The Great Indian Kitchen: Fantastic families, following religion and patriarchy

Starring Nimisha Sajayan and Sooraj Venjaramudu as newlyweds, the film sees patriarchy as the basis of institutions of family and religion.

Directed by Jeo Baby, The Great Indian Kitchen (which also does a cameo in the film) wants to shatter the idea. The film begins with ‘Thanks Science’, which is different from most Malayalam films, thanking God in the credits. And there is a good reason for this.

If the hypocrisy of religion is broken through the eyes of a devout Christian homegrown child in Jeo Baby’s earlier film Kuju Dayam, The Great Indian Kitchen looks at it from the point of view of a young woman in a new marriage. The film begins with the soon-to-be bride (Nimisha Sajayan) dancing, even her family preparing for the arrival of the groom (Sooraj Vanjaramudu). The pudding is sliced, the banana fritters are fried, the apps are made – and the camera focuses on the hands that perform this labor.

That is a recurring shot in the film; It may seem repetitive until the women are handcuffed, grinding, cleaning, wiping, sweeping but it seems as if Jeo Baby wants the viewer to feel the exhaustion of that endless cycle. The characters have no names, perhaps because there is nothing unique about this story. It is so common that the style of filmmaking is like a documentary. There is also no background score; What we hear is the voice of women’s work that winds up as men go about their self-important routines.

Nimisha’s character is all smiles and smiles on her face as she sets foot in her matrimonial home. When she asks her mother-in-law about the side dish for the dosa, the latter says that in their house, they need to make sambar and chamandhi and Chamandi needs to put her hands on the ground because the father of the house. , Father- sister-in-law, only likes it. The daughter-in-law says that in her ancestral house, they make only one side dish, either this or that.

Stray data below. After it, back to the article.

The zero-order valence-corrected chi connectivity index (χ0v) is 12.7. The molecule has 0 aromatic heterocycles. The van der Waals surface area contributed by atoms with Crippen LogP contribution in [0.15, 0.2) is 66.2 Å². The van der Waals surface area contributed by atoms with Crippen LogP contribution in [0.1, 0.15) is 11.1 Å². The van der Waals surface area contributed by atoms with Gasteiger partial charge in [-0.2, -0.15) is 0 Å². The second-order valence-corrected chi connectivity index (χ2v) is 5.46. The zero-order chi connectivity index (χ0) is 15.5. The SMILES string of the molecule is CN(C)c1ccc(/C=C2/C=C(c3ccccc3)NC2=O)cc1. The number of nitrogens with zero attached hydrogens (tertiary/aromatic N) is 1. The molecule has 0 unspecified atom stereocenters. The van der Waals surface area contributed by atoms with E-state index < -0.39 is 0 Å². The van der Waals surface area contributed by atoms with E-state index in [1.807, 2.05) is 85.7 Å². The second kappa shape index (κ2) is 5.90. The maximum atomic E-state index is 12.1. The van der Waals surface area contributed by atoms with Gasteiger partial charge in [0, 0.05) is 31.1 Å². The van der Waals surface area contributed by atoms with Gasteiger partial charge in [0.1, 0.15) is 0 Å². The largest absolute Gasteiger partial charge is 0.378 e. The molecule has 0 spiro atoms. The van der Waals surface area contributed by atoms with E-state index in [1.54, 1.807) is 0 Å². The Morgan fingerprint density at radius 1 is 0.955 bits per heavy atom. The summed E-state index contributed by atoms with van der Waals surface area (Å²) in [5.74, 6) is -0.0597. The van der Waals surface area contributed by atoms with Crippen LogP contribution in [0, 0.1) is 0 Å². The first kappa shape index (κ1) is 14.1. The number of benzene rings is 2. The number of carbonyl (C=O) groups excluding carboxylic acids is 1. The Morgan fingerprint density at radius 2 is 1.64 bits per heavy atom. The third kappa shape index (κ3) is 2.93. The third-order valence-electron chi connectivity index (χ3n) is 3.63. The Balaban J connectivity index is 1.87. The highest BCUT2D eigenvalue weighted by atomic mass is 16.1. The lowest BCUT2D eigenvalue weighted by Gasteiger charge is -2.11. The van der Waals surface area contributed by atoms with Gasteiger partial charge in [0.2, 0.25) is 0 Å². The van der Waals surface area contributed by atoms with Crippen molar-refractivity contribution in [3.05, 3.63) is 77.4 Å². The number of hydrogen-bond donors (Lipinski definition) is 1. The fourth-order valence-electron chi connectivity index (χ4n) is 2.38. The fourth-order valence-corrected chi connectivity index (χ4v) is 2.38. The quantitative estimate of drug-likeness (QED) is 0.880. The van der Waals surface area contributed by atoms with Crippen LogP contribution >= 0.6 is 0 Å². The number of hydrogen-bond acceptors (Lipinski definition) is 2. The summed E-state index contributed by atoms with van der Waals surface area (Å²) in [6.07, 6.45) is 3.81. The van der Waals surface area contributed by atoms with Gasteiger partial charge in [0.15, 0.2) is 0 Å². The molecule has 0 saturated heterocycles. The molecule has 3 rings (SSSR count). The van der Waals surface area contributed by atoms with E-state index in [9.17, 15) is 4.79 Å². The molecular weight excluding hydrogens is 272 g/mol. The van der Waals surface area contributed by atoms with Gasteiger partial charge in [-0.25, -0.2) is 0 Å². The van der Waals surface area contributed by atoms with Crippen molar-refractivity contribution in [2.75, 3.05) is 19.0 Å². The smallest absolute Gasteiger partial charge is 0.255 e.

A phenomenal Nimisha and Suraj anchor this stark portrait of reality in in Malayalam films, The Great Indian Kitchen Movie

There is nothing that stands out in conversation; It is a small thing that is common in the kitchen. Mother-in-law is not the stereotypical, disturbing variety (she is actually a colleague’s thing). Comments are not made with any undertaking. But it is only the foothills of the mountain of the house that the young woman soon finds herself.

Sooraj and Nimisha have previously played the role of a husband and wife in the critically acclaimed Thondimuthalam Chalakshakshuyam. There too, they were newly married, but a couple fell in love and went against the norms to get married. In The Great Indian Kitchen, he plays a couple in an arranged marriage, with whom he settles into his old-fashioned but prominent family.

It goes without saying that both artists are brilliant. The suppressed anger of the wife, hurting at the instigation of the husband, her resentment – Nimisha does all this, in part. Husband as Suraj is oblivious to her feelings, teases when you feel like reaching through the screen and giving him a good shake.

He is a near-mirror image of his father, a man who expects his wife to apply toothpaste on her brush and gives it to her in the morning as he rests on an easy chair. The father follows modern, labor-saving machines – and why not, when women work like machines for him? Interestingly, neither man is physically violent; Even when they disagree and put women down, they do it with a sweet smile. This is why The Great Indian Kitchen is different from the average film on unhappy marriages. Domestic violence is not a matter of life and death. Nevertheless, they are, ultimately, issues that drive women out of life, inch by inch.

There are many moments in the film that show what a good observer G.O. Baby is. When the mother-in-law visits her daughter, she is overcome by her husband’s eyesight; The little girl who is made to eat with her mother while the men dine with the guests; Annoying request for two types of tea; Call to plumber which is never done; Pictures of happy couples seemingly on the wall, generation after generation … nothing exaggerated, nothing written. But you understand how fundamentally patriarchal the family is; How women’s voices reverberate in the background, even when they are screaming.